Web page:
Self-driving cars are coming, and experts believe that automatic cars will be ready before long. However, the advent of self-driving cars will demand answers to legal questions. Here are a few of the issues lawmakers will have to address in the coming years.

Perhaps the most laws to write will be those used when self-driving cars provide only limited automation. The first automated cars will likely perform only some functions automatically, and most experts believe that drivers will still need to remain alert while behind the wheel. Accidents that occur involving these cars may make it difficult to assign blame. In addition, lawmakers will need to determine which scenarios driver should be responsible for. Fortunately, self-driving cars will almost certainly log every input from drivers and every input that comes from the car’s computer. This information will be useful when determining if a driver is at fault or if his or her vehicle is at fault.


Lawmakers will also need to determine whether drivers should take any blame if an accident is caused by their car’s computers. Many believe that manufacturers should be at fault if a computer in their vehicle malfunctions or is programmed and accurately. However, some believe that market forces will encourage drivers to buy only the safest vehicles if they bear responsibility in case of accidents. Some are concerned that drivers will gravitate towards the cheapest self-driving cars available; if this is the case, safety may not be a top priority for manufacturers. If drivers bear some responsibility, they are more likely to make safety and reliability a top priority.

Issues involving negligence may become more complicated when self-driving cars become popular. Drivers are expected to perform regular maintenance on their vehicles to prevent accidents. A driver who fails to maintain his or her brakes, for example, may be found negligent in an accident. Similarly, drivers will be expected to maintain the software used to power their self-driving cars. Lawmakers will need to determine how proper maintenance will be enforced for these new vehicles. In addition, lawmakers will need to determine how software will be updated on these vehicles.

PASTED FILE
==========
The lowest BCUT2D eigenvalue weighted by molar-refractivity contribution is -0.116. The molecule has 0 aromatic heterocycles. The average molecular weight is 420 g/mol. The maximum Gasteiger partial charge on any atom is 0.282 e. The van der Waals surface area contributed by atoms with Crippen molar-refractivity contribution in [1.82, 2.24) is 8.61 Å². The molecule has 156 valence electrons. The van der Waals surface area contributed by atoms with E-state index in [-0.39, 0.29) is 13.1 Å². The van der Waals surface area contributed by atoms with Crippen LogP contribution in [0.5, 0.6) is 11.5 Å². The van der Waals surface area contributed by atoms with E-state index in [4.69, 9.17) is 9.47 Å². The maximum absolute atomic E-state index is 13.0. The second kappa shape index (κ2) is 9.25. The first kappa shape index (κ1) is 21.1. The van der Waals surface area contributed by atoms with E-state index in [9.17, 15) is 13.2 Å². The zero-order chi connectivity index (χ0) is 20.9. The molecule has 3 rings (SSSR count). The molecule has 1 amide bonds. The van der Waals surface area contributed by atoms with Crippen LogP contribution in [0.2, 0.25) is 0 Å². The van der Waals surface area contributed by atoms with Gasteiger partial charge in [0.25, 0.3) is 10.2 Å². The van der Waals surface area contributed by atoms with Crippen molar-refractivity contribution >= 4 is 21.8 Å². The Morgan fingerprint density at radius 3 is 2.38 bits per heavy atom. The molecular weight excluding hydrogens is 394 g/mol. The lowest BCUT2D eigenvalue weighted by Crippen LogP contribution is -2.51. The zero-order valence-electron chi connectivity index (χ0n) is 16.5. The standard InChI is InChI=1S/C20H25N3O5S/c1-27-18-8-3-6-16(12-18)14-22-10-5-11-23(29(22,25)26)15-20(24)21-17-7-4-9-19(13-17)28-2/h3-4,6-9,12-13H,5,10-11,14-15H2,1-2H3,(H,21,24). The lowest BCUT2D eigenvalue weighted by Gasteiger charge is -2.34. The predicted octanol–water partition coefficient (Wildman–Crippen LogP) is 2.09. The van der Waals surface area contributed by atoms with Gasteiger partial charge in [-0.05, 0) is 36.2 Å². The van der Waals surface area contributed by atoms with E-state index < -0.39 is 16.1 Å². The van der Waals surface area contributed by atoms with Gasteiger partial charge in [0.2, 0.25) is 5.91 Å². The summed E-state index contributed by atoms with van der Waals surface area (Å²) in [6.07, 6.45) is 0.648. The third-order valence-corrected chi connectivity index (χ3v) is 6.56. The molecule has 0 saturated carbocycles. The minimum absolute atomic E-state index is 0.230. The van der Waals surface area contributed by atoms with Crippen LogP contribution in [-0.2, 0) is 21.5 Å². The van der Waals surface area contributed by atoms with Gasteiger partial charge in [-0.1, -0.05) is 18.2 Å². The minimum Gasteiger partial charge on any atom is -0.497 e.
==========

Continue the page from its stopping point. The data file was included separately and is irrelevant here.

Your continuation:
Lawmakers will also need to reconcile laws designed to deter driving while intoxicated was self-driving vehicles. As self-driving vehicles advance, there may come a point when they are capable of driving without human intervention. When this occurs, lawmakers will need to determine whether intoxicated drivers can operate self-driving vehicles legally. While many instinctively argue that only sober driver should be in self-driving vehicles, others argue that automated cars can cut down on rates of intoxicated driving. Determining when vehicles are capable of performing without human intervention, however, will be difficult.

Age limits will eventually need to be examined as well. Cars that are capable of driving without intervention will not require trained, licensed drivers for safe operation. However, the freedom granted by a driving license prevents young people from having too much independence. That said, parents can benefit tremendously they do not have to drive their children to school and to extracurricular every day. Balancing the convenience of self-driving cars with preventing children who are too young from driving will be a challenge for lawmakers.

For now, if you happen to get into an accident with one of those things (depending where you are in the country, some places already have many of these around), we’d recommend getting in touch with your local car accident lawyer right away (we included a link to ours).

Self-driving vehicles will change how we view driving. However, determining fair laws for drivers will be a challenge for lawmakers. Self-driving cars are not yet a reality, but lawmakers will need to prepare for them in the coming years.